Jill Fehrenbacher


The absolute highlight of our recent Greener Gadget Conference was our end-of-day presentation and live-audience judging of the Greener Gadgets Design Competition. Our favorite Core77 Editor-in-chief Allan Chochinov MCed the highly entertaining event, and we never realized the man was so funny (okay we had an inkling of Allan’s comedic talents, but they really shine in the above video, so check it out).

Using a very high-tech “clap-o-meter” system, judges and audience members debated the various entries to the green gadgets competition, and then selected winners through volume of cheers and claps. Panelist/judges included Ryan Block from Engadget, Valerie Casey of IDEO & The Designers Accord, and me, Jill Fehrenbacher. We’d like to thank everyone who entered, and congratulations to the winners… (read on to see the winning entries!)

FULL-LENGTH 30 MINUTE VERSION

If you watched the short video at the top and decide you can’t get enough, we have the full-length version of the 30 minute presentation available directly below to watch as well. In the full-length version you’ll see all the weird and wonderful designs that were cut out of the overview, so check it out here.

You can download a podcast of this video here >
(or here if you don’t have iTunes)

Greener Gadgets Conference: Allan Chochinov

AND THE WINNERS ARE…

Greener Gadgets Conference: EnerJar

FIRST PRIZE WINNER FOR $2500 – The EnerJar DIY Energy Meter Kit
Designed by Matt Meshulam and Zach Dwiel

This little downloadable DIY kit uses household materials to monitor and measure the energy output of a variety of everyday devices, allowing the user to take personal responsibility over energy use.

Greener Gadgets Conference: The Gravia Kinetic Lamp

SECOND PLACE WINNER FOR $1000 – The Gravity Based Kinetic Energy Lamp – Gravia
Designed by Clay Moulton

Reminiscent of a grandfather clock, this gorgeous floor lamp uses the weight of a hefty component to kinetically power itself.

Greener Gadgets Conference: Green Cell Universal Vending Machine Battery

THIRD PLACE WINNER FOR $1000 – Green Cell Universal Battery Sold in Vending Machines
Designed by Theo Richardson

This little universal rechargable green battery would fit in every device known to man (allowing you to throw away that growing charger collection), and would allow users to charge and swap batteries in vending machines all over- providing an eco alternative to crappy Duracells and proprietary batteries.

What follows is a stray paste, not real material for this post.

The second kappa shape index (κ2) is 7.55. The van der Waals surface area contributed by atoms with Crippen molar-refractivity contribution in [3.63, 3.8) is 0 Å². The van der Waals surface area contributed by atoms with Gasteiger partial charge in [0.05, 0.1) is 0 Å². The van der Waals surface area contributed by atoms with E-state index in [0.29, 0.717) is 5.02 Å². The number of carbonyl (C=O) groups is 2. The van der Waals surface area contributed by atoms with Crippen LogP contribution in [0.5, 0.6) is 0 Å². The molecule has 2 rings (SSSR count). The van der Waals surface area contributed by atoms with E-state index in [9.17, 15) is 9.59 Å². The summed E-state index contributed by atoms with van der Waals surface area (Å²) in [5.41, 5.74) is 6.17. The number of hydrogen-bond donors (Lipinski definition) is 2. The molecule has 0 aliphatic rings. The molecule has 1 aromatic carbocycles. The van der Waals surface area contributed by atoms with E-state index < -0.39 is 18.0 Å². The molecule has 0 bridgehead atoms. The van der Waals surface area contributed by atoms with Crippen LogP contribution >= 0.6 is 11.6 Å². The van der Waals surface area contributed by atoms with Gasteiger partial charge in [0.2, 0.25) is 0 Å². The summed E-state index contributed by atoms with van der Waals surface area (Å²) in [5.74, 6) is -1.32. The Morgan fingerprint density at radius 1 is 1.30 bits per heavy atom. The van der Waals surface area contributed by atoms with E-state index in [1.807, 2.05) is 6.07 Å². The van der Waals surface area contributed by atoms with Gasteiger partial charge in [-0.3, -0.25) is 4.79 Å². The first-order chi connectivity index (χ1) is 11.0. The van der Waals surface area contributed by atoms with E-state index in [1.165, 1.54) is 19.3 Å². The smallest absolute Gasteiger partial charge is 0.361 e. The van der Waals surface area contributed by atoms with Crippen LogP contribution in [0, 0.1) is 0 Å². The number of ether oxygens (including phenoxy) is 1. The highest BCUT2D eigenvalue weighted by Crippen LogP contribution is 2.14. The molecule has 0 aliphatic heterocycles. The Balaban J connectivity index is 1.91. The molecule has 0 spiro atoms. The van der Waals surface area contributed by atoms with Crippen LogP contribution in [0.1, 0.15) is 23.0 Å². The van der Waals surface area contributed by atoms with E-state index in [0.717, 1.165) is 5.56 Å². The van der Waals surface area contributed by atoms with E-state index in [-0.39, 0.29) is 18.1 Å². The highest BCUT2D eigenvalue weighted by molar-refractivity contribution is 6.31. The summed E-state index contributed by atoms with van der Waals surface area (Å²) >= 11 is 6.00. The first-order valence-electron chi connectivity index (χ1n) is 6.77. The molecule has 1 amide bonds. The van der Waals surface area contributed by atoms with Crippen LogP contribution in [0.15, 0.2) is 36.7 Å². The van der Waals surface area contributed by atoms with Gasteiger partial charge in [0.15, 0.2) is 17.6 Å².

Greener Gadgets Conference: Green Cell Unviersal Battery

OTHER FINALISTS OF NOTE

Greener Gadgets Conference: Bamboo Phone

Kinetic Swivel-Powered Bamboo Phone
(Jill’s personal favorite)
A bamboo phone powered simply by the kinetics of its own pivoting? Does it get better than this?

Greener Gadgets Conference: Computer Off Button

Computer Off Button
Okay, so our computers already have on/off switches, but the prominence and sleek design of this uber-button certainly makes energy usage more obvious.

Greener Gadgets Conference: The Stretchy
THE INFINIT-E Stretchy Kinetic Energy Charger
This one might be more conceptual than manufacturable, but we love the idea that elasticity could provide power.

Greener Gadgets Conference: 11 year old entrant MinaAn entry from an 11 year girl – How rad is this?

+ Greener Gadgets Conference

GGCompetitionRyanValerie2Guest judges Ryan Block (Engadget) and Valerie Casey (IDEO)

Greener Gadgets Conference: ReCycle
ReCycle Bike Power Generator
A great way to turn pedal power into real live usable energy.

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19 Comments

  1. supersoyboy July 9, 2008 at 1:02 am

    a wind up lamp would have been just as practical and not as large

  2. debcoveyou April 28, 2008 at 1:00 pm

    Hi I have always saved junk and made it into other things, but I know it has not always been the greenist way , but I,m getting much better. Is there a place that a person can buy these items? Such as the laptop.

    Thank you

    Deb in Alaska

  3. Bambus-Handy: Grüner g... April 4, 2008 at 7:50 am

    [...] Hülle ist aus Bambus und die Energie entstammt der Drehung desselben um die eigene Achse quasi. Grüner gehts nicht. Vielleicht noch mit Ausnahme des Tantals für den Prozessor.Auf jeden Fall ist allein schon die [...]

  4. Part Phone, Part Plant ... April 3, 2008 at 8:32 am

    [...] The Bamboo phone was one of the finalists at the 2008 Greener Gadgets Design Competition. [...]

  5. zach @ pennywise March 17, 2008 at 2:16 pm

    I am not so sure that the lamp is such an “out there” idea. I think that 4 hours of power may be a bit much to ask for, but how often do we use a light for 4 whole hours. I think that with today’s decreased power demands on light bulbs, that we should be able to get something similar to this to work using a system of springs like a clock to conserve energy fed into the system by gravity. The gear reduction would probably be huge!

    definite problems to overcome, but perhaps one of the coolest entries with the most potential for change.

    zach @ pennywise-poundfoolish.typepad.com

  6. Inhabitat » ENERJ... March 16, 2008 at 2:13 pm

    [...] turning energy monitoring into an engaging DIY project the Enerjar took first prize in our recent Greener Gadgets Competition. Designed by Matt Meshulam and Zach Dwiel, this little downloadable DIY kit uses common household [...]